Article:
It was the wrong question then, and it is the wrong question now. When you name yourself a family and agree to share the same acreage, the same city, or the same state, there is never a single conversation, never a single bargain. If you’re lucky, the conversations and negotiations are never-ending. If you’re luckier still, the conversations are more about addition than subtraction.
But there are two places Governor Deal is unlikely to go on Monday.
One is the 2001 bargain, made as part of the deal to bring down the ’56 flag, that bars local governments from touching the many Confederate monuments that dot this state.
Deal has indicated that he’s unwilling to touch the statute in his final legislative session. Events could force the issue. Atlanta Mayor Kasim Reed and the City Council have appointed a seven-member advisory panel to review Confederate monuments and street names, and to make recommendations.
Even if that matter doesn’t go to court, this section of state law is eventually doomed. It has a loophole that Father Time could drive a Mack Truck through. The law says that local governments can’t “mutilate, deface, defile, abuse contemptuously, relocate, remove, conceal, or obscure” any military memorial, including those of the Confederacy.
But it doesn’t say you can’t neglect them.
The city of Kennesaw, which this week voted to ask the Legislature to allow local control of monuments, has seen a Confederate battle flag removed twice from a local memorial park this month. One could argue that the current state law doesn’t require the city to spend a dime on a third flag.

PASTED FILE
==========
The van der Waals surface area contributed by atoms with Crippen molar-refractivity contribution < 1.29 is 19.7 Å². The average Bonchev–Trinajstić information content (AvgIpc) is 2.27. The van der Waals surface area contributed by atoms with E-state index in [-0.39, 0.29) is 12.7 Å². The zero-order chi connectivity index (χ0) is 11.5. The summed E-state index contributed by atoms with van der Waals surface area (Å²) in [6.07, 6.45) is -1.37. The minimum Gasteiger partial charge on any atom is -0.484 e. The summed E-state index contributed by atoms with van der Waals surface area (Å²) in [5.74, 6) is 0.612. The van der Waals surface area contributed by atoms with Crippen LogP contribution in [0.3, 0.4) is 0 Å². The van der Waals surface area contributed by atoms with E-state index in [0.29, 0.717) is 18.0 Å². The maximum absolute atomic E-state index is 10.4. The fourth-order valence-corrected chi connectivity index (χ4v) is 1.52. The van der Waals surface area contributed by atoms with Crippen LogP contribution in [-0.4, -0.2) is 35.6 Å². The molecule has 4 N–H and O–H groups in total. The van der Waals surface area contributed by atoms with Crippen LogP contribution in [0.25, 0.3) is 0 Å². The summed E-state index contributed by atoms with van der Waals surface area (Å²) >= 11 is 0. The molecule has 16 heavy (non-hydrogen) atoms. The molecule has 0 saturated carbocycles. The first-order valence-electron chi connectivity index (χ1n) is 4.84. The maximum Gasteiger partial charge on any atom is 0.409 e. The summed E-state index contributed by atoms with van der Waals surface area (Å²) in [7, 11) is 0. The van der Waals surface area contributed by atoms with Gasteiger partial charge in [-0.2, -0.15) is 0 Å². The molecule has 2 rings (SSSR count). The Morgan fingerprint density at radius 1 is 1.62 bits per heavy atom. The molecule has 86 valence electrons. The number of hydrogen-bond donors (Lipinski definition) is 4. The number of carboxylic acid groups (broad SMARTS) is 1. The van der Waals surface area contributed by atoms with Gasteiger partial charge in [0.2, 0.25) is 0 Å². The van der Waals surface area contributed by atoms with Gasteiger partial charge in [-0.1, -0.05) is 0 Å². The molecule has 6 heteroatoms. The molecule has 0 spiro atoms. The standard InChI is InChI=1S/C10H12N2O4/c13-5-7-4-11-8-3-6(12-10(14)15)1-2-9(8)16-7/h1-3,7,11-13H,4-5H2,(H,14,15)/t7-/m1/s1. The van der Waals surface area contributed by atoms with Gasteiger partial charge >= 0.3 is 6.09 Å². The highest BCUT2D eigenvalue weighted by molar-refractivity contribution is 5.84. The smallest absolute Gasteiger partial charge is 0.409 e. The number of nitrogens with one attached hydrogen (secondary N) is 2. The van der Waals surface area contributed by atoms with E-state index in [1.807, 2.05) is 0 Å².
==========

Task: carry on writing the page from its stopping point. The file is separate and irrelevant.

By law, the well-heeled city of Decatur may not be able to remove a Confederate soldier from his tall pillar. But it could erect a statue of an African-American family of slaves, pointing an accusing finger in the soldier’s direction.
Those are the kinds of things that can happen in the absence of local control and local conversations. And that’s why, in time, that law will change.
Neither is Governor Deal likely to mention Stone Mountain, the largest tourist attraction in the state and the site of a carved, 400-foot paean to Confederate leadership. The park is both the birthplace of the second coming of the Ku Klux Klan, and a chief recreation spot for the largely African-American neighborhood surrounding it.
But don’t be taken in by Deal’s silence on this one. Stone Mountain closely fits with the argument for a shared history and geography that the governor is likely to make on Monday, even if past efforts to broaden the mountain’s cultural footprint have been rebuffed.
No, the carving won’t be sandblasted off. When occupants live in the same house, the same shared space, they have to be careful about threatening to destroy each other’s stuff.
But the argument that the Confederate story is the only one that can be told at Stone Mountain is likely to come to an end on Monday. That’s the inevitable sequel to a statue of MLK on the grounds of the state Capitol.